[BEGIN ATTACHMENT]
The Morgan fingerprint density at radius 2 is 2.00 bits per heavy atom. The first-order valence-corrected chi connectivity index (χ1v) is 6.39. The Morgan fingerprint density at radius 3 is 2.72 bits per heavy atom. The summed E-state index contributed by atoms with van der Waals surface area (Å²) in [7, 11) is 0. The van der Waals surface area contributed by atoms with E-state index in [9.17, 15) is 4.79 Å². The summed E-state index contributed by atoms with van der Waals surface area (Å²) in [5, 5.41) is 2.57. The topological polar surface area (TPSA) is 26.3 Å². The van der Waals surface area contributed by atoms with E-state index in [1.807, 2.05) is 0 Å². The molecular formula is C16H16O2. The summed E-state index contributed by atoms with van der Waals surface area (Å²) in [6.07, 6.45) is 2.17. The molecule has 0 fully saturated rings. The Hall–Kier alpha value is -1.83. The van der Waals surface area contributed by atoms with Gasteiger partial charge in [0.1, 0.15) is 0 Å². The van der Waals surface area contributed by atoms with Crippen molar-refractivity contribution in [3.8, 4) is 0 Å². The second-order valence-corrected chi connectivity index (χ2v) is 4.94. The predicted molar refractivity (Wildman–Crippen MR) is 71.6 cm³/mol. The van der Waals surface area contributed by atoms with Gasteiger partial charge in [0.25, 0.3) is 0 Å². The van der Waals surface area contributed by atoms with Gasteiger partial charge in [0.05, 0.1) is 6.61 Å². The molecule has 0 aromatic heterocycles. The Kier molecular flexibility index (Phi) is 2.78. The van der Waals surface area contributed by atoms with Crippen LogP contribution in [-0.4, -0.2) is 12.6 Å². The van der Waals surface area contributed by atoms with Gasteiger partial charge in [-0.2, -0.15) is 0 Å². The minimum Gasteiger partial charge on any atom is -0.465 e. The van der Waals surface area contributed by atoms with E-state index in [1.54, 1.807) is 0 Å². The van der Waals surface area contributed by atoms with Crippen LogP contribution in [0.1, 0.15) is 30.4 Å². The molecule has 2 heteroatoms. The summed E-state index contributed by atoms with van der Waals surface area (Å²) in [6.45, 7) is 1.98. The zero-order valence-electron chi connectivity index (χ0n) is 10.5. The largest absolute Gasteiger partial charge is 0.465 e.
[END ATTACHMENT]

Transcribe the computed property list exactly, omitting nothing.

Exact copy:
The Morgan fingerprint density at radius 2 is 2.00 bits per heavy atom. The first-order valence-corrected chi connectivity index (χ1v) is 6.39. The Morgan fingerprint density at radius 3 is 2.72 bits per heavy atom. The summed E-state index contributed by atoms with van der Waals surface area (Å²) in [7, 11) is 0. The van der Waals surface area contributed by atoms with E-state index in [9.17, 15) is 4.79 Å². The summed E-state index contributed by atoms with van der Waals surface area (Å²) in [5, 5.41) is 2.57. The topological polar surface area (TPSA) is 26.3 Å². The van der Waals surface area contributed by atoms with E-state index in [1.807, 2.05) is 0 Å². The molecular formula is C16H16O2. The summed E-state index contributed by atoms with van der Waals surface area (Å²) in [6.07, 6.45) is 2.17. The molecule has 0 fully saturated rings. The Hall–Kier alpha value is -1.83. The van der Waals surface area contributed by atoms with Gasteiger partial charge in [0.1, 0.15) is 0 Å². The van der Waals surface area contributed by atoms with Crippen molar-refractivity contribution in [3.8, 4) is 0 Å². The second-order valence-corrected chi connectivity index (χ2v) is 4.94. The predicted molar refractivity (Wildman–Crippen MR) is 71.6 cm³/mol. The van der Waals surface area contributed by atoms with Gasteiger partial charge in [0.25, 0.3) is 0 Å². The van der Waals surface area contributed by atoms with Gasteiger partial charge in [0.05, 0.1) is 6.61 Å². The molecule has 0 aromatic heterocycles. The Kier molecular flexibility index (Phi) is 2.78. The van der Waals surface area contributed by atoms with Crippen LogP contribution in [-0.4, -0.2) is 12.6 Å². The van der Waals surface area contributed by atoms with Gasteiger partial charge in [-0.2, -0.15) is 0 Å². The minimum Gasteiger partial charge on any atom is -0.465 e. The van der Waals surface area contributed by atoms with E-state index in [1.54, 1.807) is 0 Å². The van der Waals surface area contributed by atoms with Crippen LogP contribution in [0.1, 0.15) is 30.4 Å². The molecule has 2 heteroatoms. The summed E-state index contributed by atoms with van der Waals surface area (Å²) in [6.45, 7) is 1.98. The zero-order valence-electron chi connectivity index (χ0n) is 10.5. The largest absolute Gasteiger partial charge is 0.465 e.